Local Swiss school and the working parent

So you have relocated to Switzerland with your family and you are quite happy to give the local Swiss school system a go. There is only one problem: Both of you work.

So, you wonder, does the local school system cater for working parents?
The answer is: Not really!
Sadly, it would seem that the Swiss school system is still very much based on the premise of a stay-at-home mum.

Naila, a working mum from the UK agrees:

‘If you haven’t family or good friends, or the resources to have hired help, the way things are designed over here makes it very difficult for mums to work’

Heading home for lunch

This starts with the fact that children come home for lunch EVERY DAY. Whether they are 4 or 14 years old, schools break for lunch for two hours during midday. Schools in Switzerland usually do not run a school canteen. This means that, depending on the canton, your children return home between 11.45-12.15 and then leave again between 1.15-1.30pm.

This is not so much of a problem if you either work locally, as many Swiss do, or your company adheres to Swiss working hours. However, chances are that you work further away for an international company.

If you live in Basel or Zurich, you will usually find good coverage for out-of-school-hours care, such as lunch-care and after-school care. In more rural areas, you might be lucky to find a lunch-club! Prices also vary considerable across Gemeinden (municipalities) with some lunch-care facilities charging as little as 12.80 CHF for two hours lunch club and others 24 CHF and above!

Organising after-school care

Whatever the coverage is in your area, you should be aware that facilities are not automatically in the same building as the school.

I learnt this the hard way when I registered my 4-year old daughter for lunch and after school care only to learn that she would have to cross the whole town to get there and back.

The lunch-club usually offers to escort children back and forth during the first 6 weeks of the term and after that the children have to fend for themselves. I resorted to recruiting an older school child that would walk the same way to escort my daughter. The girl was delighted to earn some pocket-money and the arrangement worked remarkably well.

However it took quite a bit of organizing skills to work out a solution and it is entirely up to you as a parent to find a way of safely getting your kindergartener to lunch care and back and forth again if your child goes to after-school care.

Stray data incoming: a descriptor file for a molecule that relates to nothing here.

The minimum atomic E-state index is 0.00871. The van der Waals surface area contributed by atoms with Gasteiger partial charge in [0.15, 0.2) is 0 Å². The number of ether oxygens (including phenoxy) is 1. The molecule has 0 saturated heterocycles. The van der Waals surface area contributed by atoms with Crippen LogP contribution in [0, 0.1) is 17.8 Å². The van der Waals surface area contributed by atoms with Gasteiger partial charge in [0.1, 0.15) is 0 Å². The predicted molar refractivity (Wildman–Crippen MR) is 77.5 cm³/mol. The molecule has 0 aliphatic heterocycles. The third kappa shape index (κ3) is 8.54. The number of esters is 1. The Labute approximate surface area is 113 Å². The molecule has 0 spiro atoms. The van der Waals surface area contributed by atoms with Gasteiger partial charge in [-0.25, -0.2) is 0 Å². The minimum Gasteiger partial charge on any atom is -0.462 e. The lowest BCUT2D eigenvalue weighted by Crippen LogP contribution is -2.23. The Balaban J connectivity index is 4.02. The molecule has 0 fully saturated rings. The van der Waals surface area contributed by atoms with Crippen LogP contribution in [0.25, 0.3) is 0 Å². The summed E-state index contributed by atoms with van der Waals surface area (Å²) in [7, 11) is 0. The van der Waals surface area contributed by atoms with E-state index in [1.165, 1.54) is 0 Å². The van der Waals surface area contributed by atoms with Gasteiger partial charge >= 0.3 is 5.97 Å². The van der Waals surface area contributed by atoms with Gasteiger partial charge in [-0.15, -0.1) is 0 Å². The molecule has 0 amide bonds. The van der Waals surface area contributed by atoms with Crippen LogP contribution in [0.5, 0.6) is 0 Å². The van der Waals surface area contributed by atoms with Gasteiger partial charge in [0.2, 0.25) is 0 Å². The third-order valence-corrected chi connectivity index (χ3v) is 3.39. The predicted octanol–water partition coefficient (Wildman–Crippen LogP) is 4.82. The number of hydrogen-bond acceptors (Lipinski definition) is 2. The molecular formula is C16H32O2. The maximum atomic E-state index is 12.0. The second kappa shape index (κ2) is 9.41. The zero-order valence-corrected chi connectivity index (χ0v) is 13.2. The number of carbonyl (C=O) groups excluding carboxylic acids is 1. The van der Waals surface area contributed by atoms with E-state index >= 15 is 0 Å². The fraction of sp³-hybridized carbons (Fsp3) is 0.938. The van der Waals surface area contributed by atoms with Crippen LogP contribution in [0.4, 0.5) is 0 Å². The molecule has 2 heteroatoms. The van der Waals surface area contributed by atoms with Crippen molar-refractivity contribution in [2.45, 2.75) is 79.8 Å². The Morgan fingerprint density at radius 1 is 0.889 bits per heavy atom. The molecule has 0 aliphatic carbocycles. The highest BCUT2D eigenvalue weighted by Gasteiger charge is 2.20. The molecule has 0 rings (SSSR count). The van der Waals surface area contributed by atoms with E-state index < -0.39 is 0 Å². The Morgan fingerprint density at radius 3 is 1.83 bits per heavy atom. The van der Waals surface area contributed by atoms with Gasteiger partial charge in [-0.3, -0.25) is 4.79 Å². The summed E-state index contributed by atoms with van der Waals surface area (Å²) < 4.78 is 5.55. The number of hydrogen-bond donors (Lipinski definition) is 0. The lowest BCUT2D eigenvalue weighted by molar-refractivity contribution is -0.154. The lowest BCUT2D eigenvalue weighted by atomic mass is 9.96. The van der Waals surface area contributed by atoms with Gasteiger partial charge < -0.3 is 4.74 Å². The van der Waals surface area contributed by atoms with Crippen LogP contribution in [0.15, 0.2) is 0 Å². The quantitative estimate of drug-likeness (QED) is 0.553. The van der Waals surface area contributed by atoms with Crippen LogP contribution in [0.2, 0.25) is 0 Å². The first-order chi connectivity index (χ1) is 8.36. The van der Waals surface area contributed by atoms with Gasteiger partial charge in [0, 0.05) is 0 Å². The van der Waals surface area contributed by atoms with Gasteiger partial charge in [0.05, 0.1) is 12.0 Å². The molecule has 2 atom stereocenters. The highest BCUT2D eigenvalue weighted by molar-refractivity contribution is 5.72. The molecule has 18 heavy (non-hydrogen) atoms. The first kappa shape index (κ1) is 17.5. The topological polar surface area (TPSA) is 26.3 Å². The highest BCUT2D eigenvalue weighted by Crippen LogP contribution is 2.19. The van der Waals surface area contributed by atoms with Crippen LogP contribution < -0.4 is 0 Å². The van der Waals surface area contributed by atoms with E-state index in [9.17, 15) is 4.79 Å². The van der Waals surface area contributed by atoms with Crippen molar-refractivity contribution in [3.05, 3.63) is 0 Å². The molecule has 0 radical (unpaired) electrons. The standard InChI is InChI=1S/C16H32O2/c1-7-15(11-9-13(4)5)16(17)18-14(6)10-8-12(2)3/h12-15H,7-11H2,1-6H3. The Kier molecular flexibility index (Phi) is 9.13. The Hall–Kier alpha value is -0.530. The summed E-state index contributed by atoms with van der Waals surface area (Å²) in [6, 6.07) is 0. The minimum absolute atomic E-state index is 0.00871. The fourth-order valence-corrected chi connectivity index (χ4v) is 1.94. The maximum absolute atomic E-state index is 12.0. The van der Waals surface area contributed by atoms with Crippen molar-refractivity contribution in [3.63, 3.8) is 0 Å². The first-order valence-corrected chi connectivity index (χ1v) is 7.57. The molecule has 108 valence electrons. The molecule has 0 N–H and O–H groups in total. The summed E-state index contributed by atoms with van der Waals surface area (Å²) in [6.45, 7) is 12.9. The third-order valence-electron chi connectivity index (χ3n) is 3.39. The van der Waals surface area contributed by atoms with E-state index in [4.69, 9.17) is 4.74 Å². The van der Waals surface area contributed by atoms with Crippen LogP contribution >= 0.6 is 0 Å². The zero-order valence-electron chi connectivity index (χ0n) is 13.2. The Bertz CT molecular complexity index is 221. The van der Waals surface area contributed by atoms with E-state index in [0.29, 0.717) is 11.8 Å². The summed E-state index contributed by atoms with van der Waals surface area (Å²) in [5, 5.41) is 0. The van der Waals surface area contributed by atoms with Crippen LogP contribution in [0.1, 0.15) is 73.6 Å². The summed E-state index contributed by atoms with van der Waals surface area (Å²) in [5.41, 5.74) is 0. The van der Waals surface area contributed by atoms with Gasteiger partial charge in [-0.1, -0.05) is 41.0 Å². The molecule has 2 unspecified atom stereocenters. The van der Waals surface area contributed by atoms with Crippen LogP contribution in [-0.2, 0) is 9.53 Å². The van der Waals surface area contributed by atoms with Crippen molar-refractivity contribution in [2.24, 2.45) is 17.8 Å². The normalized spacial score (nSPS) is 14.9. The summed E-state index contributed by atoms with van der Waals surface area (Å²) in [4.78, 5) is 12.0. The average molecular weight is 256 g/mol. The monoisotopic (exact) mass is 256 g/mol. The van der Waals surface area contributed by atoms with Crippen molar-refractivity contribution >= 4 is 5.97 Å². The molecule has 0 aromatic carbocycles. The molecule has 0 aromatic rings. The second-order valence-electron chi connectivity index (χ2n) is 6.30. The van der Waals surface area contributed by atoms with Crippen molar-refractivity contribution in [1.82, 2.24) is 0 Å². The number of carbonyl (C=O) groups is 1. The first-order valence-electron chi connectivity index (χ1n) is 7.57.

Why the local authority offers something as progressive as lunch and after-school care to support working parents (unheard of in most parts of Switzerland even 10 years ago!) but leaves it to the parents to figure out how to get the kids there, is one of the many mysteries of the Swiss way of life.

All-day school or “half-days”?

The next hurdle you will encounter are school times. School starting and finishing times, and lunch break times, will vary considerably by school, grade, class, and day of the week. The one common denominator across Switzerland is that children will have Wednesdays afternoons of (meaning that they will be back home as early as 11.45!).

As school times also vary by class and grade, if you have two or more children at school, it is quite possible that they all start and finish at different times every day.

Childcare options in Switzerland

So what are your options as working parents?

An increasing number of (mainly bigger) cities are offering day-schools called Tagesschule, providing day care between 8am and 6pm. So, before relocating, it is actually worthwhile doing some research in the area you are planning to move to. Be aware that there might be a waiting list!

If you prefer an all-in-one childcare arrangement but are on a tighter budget, a “Tagesmutter” (child minder) is a relatively inexpensive solution, where you pay for someone to look after your children during lunch or after school by the hour. Your kids are with the child-minder’s children and stay at her house.

A more expensive option (but cheaper than a professional nanny!) is to get an Aupair that is there to look after your kids at lunch-time and after school.

Finally, if you can afford it, bilingual and international schools are usually day-schools that also offer after-school care. Note that private schools have longer school holidays than public schools!

Do you need more information about after-school care options in your area? Book an online or face-to-face session with your local school expert! More information on:

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